0-9 | A | B | C | D | E | F | G | H | I | J | K | L | M | N | O | P | Q | R | S | T | U | V | W | X | Y | Z

Page 255 of Autobiography / of Frank G. Allen ; and selections from his writings ; edited by Robert Graham.

FRANK G. ALLEN. fect righteousness is required. One must be righteous even as Christ Himself is righteous. Knowing this to be true, and knowing our own imperfections and short- comings, even in our best estate, it is no wonder that the way is described as narrow. One can not but see at a glance his utter hopelessness if he has to depend on himself. If Christ has made any provision by which this righteousness can be attained then one can not but appreciate what Christ has done for him and his absolute dependence on Him for salvation. Two distinct kinds of righteousness are clearly defined in the Word of God. They are in striking contrast. One is approved; the other condemned. One is of God; the other of men. One is of faith; the other of law. God's righteousness is not only a divine, holy principle of justice and mercy, but is also a system or plan of salvation. When Jesus applied to John for baptism, John declined. He was preaching the " bap- tism of repentance for the remission of sins." He also required a confession of their sins. They were baptized of him in Jordan, " confessing their sins." While lhe did not know Jesus to be the Christ, he knew Him as his kinsman, and he knew enough of the purity and sinlessness of His life to think that He should not con- fess His sins to be baptized for their remission. Besides he doubtless hoped that Jesus would be the favored one on whom he was to see the Holy Spirit descending and abiding upon Him. He, therefore, felt himself un- worthy to baptize his cousin Jesus. But Jesus said, "Suffer it now, for thus it becometh us to fulfill all righteousness." No matter what John's personal feel- ings were, or the sinlessness and purity of Jesus, it 255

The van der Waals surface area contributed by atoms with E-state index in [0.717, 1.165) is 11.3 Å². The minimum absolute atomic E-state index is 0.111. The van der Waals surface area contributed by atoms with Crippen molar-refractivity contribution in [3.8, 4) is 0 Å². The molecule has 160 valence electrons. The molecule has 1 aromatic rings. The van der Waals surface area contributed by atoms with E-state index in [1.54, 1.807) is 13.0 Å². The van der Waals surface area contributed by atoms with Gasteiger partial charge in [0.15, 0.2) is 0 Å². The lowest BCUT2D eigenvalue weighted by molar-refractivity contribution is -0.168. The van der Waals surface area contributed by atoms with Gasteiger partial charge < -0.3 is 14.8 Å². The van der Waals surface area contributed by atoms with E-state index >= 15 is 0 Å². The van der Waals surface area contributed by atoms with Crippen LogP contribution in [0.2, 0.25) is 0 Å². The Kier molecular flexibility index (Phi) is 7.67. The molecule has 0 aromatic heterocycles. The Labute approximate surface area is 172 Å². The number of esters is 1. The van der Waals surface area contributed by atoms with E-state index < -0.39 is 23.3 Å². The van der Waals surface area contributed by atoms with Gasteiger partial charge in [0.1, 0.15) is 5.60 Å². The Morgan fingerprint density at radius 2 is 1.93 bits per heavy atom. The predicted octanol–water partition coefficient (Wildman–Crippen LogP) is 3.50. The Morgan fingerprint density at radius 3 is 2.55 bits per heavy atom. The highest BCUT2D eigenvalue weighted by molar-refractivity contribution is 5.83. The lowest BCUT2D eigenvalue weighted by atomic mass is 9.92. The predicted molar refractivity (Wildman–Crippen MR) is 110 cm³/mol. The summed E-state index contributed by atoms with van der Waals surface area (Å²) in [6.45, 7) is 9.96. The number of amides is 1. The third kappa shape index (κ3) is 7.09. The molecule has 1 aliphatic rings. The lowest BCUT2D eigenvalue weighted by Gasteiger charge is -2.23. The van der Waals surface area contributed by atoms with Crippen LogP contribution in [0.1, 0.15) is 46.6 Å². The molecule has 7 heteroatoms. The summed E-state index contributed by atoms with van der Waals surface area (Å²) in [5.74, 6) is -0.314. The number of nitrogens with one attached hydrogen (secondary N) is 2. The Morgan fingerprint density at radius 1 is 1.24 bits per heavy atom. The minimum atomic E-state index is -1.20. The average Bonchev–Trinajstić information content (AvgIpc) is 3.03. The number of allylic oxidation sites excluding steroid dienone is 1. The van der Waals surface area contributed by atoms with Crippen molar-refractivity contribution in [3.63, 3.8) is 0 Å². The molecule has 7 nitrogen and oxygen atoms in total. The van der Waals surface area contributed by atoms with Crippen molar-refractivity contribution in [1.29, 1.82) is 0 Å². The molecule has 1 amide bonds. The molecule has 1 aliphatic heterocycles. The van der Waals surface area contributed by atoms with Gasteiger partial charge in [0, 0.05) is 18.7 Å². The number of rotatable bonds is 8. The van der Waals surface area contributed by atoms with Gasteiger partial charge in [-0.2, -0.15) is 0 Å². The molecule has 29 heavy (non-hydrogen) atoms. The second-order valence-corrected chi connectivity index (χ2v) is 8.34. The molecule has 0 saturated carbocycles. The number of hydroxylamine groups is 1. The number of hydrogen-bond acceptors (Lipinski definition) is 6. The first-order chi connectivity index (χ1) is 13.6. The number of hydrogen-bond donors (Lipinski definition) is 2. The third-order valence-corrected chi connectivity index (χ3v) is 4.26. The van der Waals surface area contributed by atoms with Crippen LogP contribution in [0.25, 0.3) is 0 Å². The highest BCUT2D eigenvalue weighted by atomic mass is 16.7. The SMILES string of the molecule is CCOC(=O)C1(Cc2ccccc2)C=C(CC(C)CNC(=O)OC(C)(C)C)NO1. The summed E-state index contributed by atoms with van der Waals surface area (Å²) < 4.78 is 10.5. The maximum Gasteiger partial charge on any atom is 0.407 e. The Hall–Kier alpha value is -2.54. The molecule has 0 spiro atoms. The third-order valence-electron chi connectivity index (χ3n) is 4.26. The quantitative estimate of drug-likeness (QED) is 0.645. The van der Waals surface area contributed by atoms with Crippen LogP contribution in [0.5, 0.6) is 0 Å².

Hosted by the University of Kentucky

Contact us: